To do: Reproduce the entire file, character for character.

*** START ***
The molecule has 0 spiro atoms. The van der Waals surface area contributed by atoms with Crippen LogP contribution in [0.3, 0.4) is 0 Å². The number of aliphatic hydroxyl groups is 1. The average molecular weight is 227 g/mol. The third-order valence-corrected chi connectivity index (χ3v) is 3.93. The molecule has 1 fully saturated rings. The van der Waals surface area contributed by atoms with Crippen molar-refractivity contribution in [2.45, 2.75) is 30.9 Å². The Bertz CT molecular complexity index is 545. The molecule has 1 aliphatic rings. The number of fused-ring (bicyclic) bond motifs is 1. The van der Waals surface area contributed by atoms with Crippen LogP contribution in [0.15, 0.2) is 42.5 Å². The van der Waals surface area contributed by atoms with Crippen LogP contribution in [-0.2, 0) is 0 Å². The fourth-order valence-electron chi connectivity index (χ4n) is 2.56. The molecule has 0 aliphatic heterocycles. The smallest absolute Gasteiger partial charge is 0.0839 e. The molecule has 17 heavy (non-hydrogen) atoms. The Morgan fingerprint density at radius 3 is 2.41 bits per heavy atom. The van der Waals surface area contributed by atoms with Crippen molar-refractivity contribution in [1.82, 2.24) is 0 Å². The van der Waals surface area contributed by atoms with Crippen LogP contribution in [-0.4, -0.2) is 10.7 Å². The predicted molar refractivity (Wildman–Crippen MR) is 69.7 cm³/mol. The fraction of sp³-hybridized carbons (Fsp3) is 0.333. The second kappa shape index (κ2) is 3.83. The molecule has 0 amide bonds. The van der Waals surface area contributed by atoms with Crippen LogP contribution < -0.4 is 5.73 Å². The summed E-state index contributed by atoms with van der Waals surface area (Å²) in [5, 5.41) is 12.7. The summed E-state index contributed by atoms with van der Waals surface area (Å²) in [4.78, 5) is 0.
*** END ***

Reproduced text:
The molecule has 0 spiro atoms. The van der Waals surface area contributed by atoms with Crippen LogP contribution in [0.3, 0.4) is 0 Å². The number of aliphatic hydroxyl groups is 1. The average molecular weight is 227 g/mol. The third-order valence-corrected chi connectivity index (χ3v) is 3.93. The molecule has 1 fully saturated rings. The van der Waals surface area contributed by atoms with Crippen molar-refractivity contribution in [2.45, 2.75) is 30.9 Å². The Bertz CT molecular complexity index is 545. The molecule has 1 aliphatic rings. The number of fused-ring (bicyclic) bond motifs is 1. The van der Waals surface area contributed by atoms with Crippen LogP contribution in [0.15, 0.2) is 42.5 Å². The van der Waals surface area contributed by atoms with Crippen LogP contribution in [-0.2, 0) is 0 Å². The fourth-order valence-electron chi connectivity index (χ4n) is 2.56. The molecule has 0 aliphatic heterocycles. The smallest absolute Gasteiger partial charge is 0.0839 e. The molecule has 17 heavy (non-hydrogen) atoms. The Morgan fingerprint density at radius 3 is 2.41 bits per heavy atom. The van der Waals surface area contributed by atoms with Crippen molar-refractivity contribution in [1.82, 2.24) is 0 Å². The van der Waals surface area contributed by atoms with Crippen LogP contribution in [-0.4, -0.2) is 10.7 Å². The predicted molar refractivity (Wildman–Crippen MR) is 69.7 cm³/mol. The fraction of sp³-hybridized carbons (Fsp3) is 0.333. The second kappa shape index (κ2) is 3.83. The molecule has 0 amide bonds. The van der Waals surface area contributed by atoms with Crippen LogP contribution < -0.4 is 5.73 Å². The summed E-state index contributed by atoms with van der Waals surface area (Å²) in [5, 5.41) is 12.7. The summed E-state index contributed by atoms with van der Waals surface area (Å²) in [4.78, 5) is 0.